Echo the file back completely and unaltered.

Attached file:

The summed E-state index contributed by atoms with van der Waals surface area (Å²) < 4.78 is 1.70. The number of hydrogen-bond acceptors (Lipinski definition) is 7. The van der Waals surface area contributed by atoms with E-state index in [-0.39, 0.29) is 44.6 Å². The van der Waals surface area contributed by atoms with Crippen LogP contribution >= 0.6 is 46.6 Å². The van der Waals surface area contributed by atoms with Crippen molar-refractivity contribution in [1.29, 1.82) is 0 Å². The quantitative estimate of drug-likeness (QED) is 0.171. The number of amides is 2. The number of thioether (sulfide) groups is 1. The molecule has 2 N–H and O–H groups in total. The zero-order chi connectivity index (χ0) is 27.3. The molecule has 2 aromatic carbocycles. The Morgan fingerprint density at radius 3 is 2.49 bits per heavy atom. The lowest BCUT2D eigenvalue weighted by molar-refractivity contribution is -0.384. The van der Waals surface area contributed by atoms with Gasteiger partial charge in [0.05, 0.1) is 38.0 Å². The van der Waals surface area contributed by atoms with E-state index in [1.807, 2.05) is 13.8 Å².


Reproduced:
The summed E-state index contributed by atoms with van der Waals surface area (Å²) < 4.78 is 1.70. The number of hydrogen-bond acceptors (Lipinski definition) is 7. The van der Waals surface area contributed by atoms with E-state index in [-0.39, 0.29) is 44.6 Å². The van der Waals surface area contributed by atoms with Crippen LogP contribution >= 0.6 is 46.6 Å². The van der Waals surface area contributed by atoms with Crippen molar-refractivity contribution in [1.29, 1.82) is 0 Å². The quantitative estimate of drug-likeness (QED) is 0.171. The number of amides is 2. The number of thioether (sulfide) groups is 1. The molecule has 2 N–H and O–H groups in total. The zero-order chi connectivity index (χ0) is 27.3. The molecule has 2 aromatic carbocycles. The Morgan fingerprint density at radius 3 is 2.49 bits per heavy atom. The lowest BCUT2D eigenvalue weighted by molar-refractivity contribution is -0.384. The van der Waals surface area contributed by atoms with Gasteiger partial charge in [0.05, 0.1) is 38.0 Å². The van der Waals surface area contributed by atoms with E-state index in [1.807, 2.05) is 13.8 Å².